Below views from Moulin Huet to Jerbourg.
Thursday, March 19, 2009
The cliffs again
Checking my emails this morning on my crotchtop computer, have received an invite from Richard Fleming for Saturday night of wine food and poetry. Also had a smidgen of work to do for my pharmaceutical client which I was able to polish off in a couple of minutes.
After a gargantuan breakfast where mum was at the coffee like some crack fiend, we set off into Town, where I bought some local interest books, including Pixies and Faeries on Guernsey. A pamphlet I am sure Anton will be keen to borrow on my return.
Apparently, long ago Guernsey was an invaded by an army of foreign fairies from across the water and a distant land we now call England.
Mum and I then climbed up the steep flights of stairs that lead up to the top of St Peter Port. We passed my grandfather's little school, and I tried to picture him as a kid heading into the playground through the doorway marked Garcons. Also wandered into a catholic church, Notre Dame du Rosaire which was rather boatlike, having a nautical wheel at the pulpit, and a gorgeous splash of stained glass window light falling on the altar cloth.
After these exertions,a bowl of beanjar in the cafe on the Market Square before busing back to the hotel. The buses are displaying their poems, but I've not seen mine yet.
In the afternoon another walk along the cliffs. An absolutely gorgeous day. I can't upload photos due to the nature of my crotchtop, but it was fantastic to walk around in the bright low sun, with the cliffs covered in wild flowers and the sea calm and breeze ruffled.There was a slight mistiness still, which made the distance look milky. We paused from time to time to take photos, once near a bench just above Saints which is dedicated to my great aunt Dolly.
A spot of crotchtopping this evening. Beth sent me her interview of me today, which was rather nice. And Catriona wrote to me too about meeting up while I'm over here too to chat about Guernsey arts. All good.
In the evening off to the Captains with Betty, an old friend of the family who lives around the corner, and caught up with all her news. While Mum and Betty were talking I occasionally turned my attention to a bottle or two of pony ale, which was one of my favorite tipples as a whippersnapper. It's not the same taste any more, but was fine.
Home by torchlight under crowds of stars.
Below blackthorn on the cliffs, the altar cloth at Notre Dame du Rosaire being splashed with light from a stained glass window.
Wednesday, March 18, 2009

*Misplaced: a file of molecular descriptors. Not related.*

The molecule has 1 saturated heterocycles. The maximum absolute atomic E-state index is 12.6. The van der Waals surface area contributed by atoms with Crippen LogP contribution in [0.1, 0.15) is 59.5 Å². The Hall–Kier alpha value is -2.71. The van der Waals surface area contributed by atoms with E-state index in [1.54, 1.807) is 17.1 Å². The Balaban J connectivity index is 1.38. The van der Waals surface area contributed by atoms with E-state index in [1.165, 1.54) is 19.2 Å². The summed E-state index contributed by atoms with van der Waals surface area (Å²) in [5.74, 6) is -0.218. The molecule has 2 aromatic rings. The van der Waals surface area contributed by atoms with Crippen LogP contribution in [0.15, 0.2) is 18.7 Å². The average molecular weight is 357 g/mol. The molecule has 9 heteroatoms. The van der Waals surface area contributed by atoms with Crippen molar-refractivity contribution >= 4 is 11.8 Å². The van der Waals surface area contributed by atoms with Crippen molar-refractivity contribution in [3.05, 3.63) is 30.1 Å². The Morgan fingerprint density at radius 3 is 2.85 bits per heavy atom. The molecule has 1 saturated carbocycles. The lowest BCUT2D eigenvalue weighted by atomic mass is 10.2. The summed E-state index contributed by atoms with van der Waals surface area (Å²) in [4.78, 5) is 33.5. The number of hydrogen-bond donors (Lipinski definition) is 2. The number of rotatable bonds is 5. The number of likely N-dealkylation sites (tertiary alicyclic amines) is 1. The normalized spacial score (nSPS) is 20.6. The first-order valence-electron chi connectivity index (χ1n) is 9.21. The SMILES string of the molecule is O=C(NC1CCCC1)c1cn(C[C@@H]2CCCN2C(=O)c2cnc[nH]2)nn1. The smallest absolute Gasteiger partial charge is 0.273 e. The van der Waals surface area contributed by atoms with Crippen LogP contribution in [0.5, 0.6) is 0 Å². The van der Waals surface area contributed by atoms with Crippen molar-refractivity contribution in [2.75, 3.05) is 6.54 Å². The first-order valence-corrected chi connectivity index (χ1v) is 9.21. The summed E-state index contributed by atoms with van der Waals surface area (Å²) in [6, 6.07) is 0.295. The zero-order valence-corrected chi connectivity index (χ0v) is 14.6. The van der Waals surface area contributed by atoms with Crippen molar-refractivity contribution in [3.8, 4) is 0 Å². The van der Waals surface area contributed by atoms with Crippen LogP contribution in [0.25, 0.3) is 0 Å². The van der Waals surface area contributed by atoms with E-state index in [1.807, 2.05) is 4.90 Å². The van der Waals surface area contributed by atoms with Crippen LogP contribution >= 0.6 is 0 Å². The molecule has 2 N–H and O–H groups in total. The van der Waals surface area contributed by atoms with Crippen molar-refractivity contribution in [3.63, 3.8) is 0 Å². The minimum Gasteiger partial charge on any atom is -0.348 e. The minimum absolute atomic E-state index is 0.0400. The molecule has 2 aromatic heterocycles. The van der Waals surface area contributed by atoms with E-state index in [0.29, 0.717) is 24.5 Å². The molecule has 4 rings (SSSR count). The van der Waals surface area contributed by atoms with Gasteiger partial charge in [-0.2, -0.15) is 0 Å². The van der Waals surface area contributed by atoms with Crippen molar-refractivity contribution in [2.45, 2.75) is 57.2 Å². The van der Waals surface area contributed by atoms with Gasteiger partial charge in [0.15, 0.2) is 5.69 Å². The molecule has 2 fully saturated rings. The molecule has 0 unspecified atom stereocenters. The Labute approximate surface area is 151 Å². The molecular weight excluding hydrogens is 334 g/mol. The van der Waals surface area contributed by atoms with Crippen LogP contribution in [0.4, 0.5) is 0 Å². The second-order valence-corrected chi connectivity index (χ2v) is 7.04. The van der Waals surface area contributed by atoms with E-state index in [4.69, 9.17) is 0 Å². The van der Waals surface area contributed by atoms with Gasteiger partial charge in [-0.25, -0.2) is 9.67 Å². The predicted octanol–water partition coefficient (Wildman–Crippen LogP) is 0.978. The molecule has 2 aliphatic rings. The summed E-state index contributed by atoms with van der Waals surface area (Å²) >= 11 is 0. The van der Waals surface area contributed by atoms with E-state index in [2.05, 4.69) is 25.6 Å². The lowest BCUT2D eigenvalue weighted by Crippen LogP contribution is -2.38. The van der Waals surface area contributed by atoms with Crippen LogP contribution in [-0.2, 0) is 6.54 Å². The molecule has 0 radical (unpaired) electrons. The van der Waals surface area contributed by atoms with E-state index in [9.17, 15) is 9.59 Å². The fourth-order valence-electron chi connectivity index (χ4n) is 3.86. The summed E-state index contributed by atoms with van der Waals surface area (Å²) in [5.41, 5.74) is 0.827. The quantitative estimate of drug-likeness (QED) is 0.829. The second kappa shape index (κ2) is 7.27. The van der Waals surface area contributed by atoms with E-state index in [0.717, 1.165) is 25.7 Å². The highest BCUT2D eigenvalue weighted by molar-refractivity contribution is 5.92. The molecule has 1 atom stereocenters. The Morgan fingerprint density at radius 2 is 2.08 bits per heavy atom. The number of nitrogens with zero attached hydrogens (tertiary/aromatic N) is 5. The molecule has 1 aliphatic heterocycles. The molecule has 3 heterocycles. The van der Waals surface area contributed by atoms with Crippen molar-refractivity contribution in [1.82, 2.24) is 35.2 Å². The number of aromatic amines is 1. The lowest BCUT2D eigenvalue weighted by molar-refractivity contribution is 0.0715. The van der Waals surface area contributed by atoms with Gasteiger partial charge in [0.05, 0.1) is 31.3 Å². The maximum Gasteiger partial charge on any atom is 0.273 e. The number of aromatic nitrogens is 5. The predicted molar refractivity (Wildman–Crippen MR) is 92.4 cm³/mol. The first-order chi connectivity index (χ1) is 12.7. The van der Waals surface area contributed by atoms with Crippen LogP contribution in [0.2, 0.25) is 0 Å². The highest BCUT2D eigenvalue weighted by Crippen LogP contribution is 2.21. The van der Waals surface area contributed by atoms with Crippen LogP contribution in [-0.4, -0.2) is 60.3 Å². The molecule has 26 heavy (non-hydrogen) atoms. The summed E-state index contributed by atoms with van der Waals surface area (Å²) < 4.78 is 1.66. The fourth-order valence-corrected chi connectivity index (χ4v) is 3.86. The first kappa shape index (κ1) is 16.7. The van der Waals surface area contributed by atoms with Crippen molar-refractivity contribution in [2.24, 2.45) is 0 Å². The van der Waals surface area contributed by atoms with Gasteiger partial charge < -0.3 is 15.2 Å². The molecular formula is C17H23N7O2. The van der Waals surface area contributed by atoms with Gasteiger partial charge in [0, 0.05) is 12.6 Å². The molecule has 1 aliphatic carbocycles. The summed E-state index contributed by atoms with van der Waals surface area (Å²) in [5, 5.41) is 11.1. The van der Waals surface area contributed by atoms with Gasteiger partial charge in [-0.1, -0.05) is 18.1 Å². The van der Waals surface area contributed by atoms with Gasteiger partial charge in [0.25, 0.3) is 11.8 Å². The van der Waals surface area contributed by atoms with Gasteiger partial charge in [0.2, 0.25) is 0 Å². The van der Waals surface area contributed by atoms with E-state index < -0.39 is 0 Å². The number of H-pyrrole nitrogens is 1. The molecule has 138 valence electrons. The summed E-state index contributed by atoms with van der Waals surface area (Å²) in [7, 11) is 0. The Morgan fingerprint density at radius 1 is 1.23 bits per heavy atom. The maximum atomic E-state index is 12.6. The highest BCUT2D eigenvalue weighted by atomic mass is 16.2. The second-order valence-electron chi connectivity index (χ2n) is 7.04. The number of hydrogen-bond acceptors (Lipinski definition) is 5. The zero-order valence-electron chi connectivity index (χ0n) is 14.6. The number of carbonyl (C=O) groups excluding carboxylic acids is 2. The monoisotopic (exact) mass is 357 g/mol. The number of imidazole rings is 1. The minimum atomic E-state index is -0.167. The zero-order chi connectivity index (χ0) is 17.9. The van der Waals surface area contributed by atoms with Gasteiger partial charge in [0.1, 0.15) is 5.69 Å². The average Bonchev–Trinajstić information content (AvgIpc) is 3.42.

The yellow cliffs
Met mum at Gatwick, and once we were through the indignities of security, we repaired to a bar for a bracing gin and tonic. We only noticed our flight some time later when the screen was saying final boarding.
The flight dreamlike, in a prop aircraft flying through haze. Then before we landed, it flew straight and level, quite low over the misty sea. Somewhat galled that we had booked seats 2a and 2b only to be bumped back to row 19 due to some bogus claim about balancing the aircraft (which was barely half full). I will get a refund.
Arrived at La Barbarie in the afternoon. This now has wi fi access in the bar, which is a splendid combination. Once out of the taxi, the parish was very quiet, with the sound of foghorns distinct all afternoon.
Soon we were out and walked on the cliffs from Icart point to Saints, and then around a few lanes inland. The sun low and warm above the misty cloud and the cliffs were yellowing with the first gorse.
In the evening I drank rather too much by way of celebration, and we had a slap up feast in the Barbarie's restaurant. Hard to think, looking at Mum on the cliffs, that she fought off cancer last year.
Tuesday, March 17, 2009
Monday, March 16, 2009
Cat in the doghouse
Cat induced sleep deprivation is getting beyond a joke. Even if I boot Calliope from the bedroom, she unflaggingly scratches at the door like a demented poltergeist until I get up, even if this is two hours later. How a kitten can have this monomaniac intensity? Almost as testing is the fact that once she is absolutely satisfied I am unalterably awake, she nips off for a short nap.
After a bit of admin, gardening in the Spring sun this morning, much to the delight of the cat who spent an hour and a half rushing me from all points of the compass. Hard frost may have done in my little tree, and possibly my arum lilies, but time will tell. Otherwise good to see daffodils.
Was late for Steve the Chiropractor, and had a decent cracking. Apparently tension in my shoulders is creeping back, and my lower spine popped like a 21 gun salute, but I slinked home with a spine like a young grass snake, which was nice.
Later I enjoyed speaking to Diane, who told me about her red nose caper.
In the evening up to road to see Anton. Anna is staying with Anton's Mum as Keith is still in hospital. The bairns upstairs and asleep when I got there. Anton has his hands full, and is missing Anna and is worried about Keith.
Anton had cooked us a mighty fine keema curry. We scarfed this and listened to a variety of tunes. Was good to hear John Lennon's song Being for the Benefit of Mr. Kite! from Sgt. Pepper. In my mind this is the theme tune to the the Ray Bradbury novel Something wicked this way comes. I love the woozy unreality of it, and that its inspiration was an old poster Lennon saw in a antique shop.